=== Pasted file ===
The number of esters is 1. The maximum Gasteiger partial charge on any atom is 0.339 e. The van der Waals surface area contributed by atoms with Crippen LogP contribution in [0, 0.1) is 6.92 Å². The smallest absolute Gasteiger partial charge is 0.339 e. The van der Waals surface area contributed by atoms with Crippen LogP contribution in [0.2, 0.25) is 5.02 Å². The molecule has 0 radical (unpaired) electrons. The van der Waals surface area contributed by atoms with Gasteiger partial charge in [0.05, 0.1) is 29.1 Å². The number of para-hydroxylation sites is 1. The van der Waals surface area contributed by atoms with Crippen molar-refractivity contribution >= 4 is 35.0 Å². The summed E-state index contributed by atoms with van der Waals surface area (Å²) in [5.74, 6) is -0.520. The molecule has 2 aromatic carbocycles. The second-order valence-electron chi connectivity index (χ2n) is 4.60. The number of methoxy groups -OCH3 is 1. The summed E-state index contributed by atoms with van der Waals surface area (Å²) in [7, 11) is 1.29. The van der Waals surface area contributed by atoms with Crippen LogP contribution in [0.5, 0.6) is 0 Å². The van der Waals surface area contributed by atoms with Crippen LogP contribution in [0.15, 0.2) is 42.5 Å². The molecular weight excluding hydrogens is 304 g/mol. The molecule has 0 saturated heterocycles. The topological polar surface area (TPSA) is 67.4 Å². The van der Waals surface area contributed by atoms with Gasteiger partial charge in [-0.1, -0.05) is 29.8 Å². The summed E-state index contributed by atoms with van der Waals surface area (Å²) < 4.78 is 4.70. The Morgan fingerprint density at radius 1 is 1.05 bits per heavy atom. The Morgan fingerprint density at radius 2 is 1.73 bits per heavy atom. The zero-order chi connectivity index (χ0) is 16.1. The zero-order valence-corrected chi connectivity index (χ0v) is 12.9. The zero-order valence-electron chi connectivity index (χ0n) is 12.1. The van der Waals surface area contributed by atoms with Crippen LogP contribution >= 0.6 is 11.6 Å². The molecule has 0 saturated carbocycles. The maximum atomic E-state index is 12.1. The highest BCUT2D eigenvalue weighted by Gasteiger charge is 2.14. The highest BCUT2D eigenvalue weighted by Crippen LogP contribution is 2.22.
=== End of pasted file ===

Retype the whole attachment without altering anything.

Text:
The number of esters is 1. The maximum Gasteiger partial charge on any atom is 0.339 e. The van der Waals surface area contributed by atoms with Crippen LogP contribution in [0, 0.1) is 6.92 Å². The smallest absolute Gasteiger partial charge is 0.339 e. The van der Waals surface area contributed by atoms with Crippen LogP contribution in [0.2, 0.25) is 5.02 Å². The molecule has 0 radical (unpaired) electrons. The van der Waals surface area contributed by atoms with Gasteiger partial charge in [0.05, 0.1) is 29.1 Å². The number of para-hydroxylation sites is 1. The van der Waals surface area contributed by atoms with Crippen molar-refractivity contribution >= 4 is 35.0 Å². The summed E-state index contributed by atoms with van der Waals surface area (Å²) in [5.74, 6) is -0.520. The molecule has 2 aromatic carbocycles. The second-order valence-electron chi connectivity index (χ2n) is 4.60. The number of methoxy groups -OCH3 is 1. The summed E-state index contributed by atoms with van der Waals surface area (Å²) in [7, 11) is 1.29. The van der Waals surface area contributed by atoms with Crippen LogP contribution in [0.5, 0.6) is 0 Å². The van der Waals surface area contributed by atoms with Crippen LogP contribution in [0.15, 0.2) is 42.5 Å². The molecular weight excluding hydrogens is 304 g/mol. The molecule has 0 saturated heterocycles. The topological polar surface area (TPSA) is 67.4 Å². The van der Waals surface area contributed by atoms with Gasteiger partial charge in [-0.1, -0.05) is 29.8 Å². The summed E-state index contributed by atoms with van der Waals surface area (Å²) < 4.78 is 4.70. The Morgan fingerprint density at radius 1 is 1.05 bits per heavy atom. The Morgan fingerprint density at radius 2 is 1.73 bits per heavy atom. The zero-order chi connectivity index (χ0) is 16.1. The zero-order valence-corrected chi connectivity index (χ0v) is 12.9. The zero-order valence-electron chi connectivity index (χ0n) is 12.1. The van der Waals surface area contributed by atoms with Crippen LogP contribution >= 0.6 is 11.6 Å². The molecule has 0 saturated carbocycles. The maximum atomic E-state index is 12.1. The highest BCUT2D eigenvalue weighted by Gasteiger charge is 2.14. The highest BCUT2D eigenvalue weighted by Crippen LogP contribution is 2.22.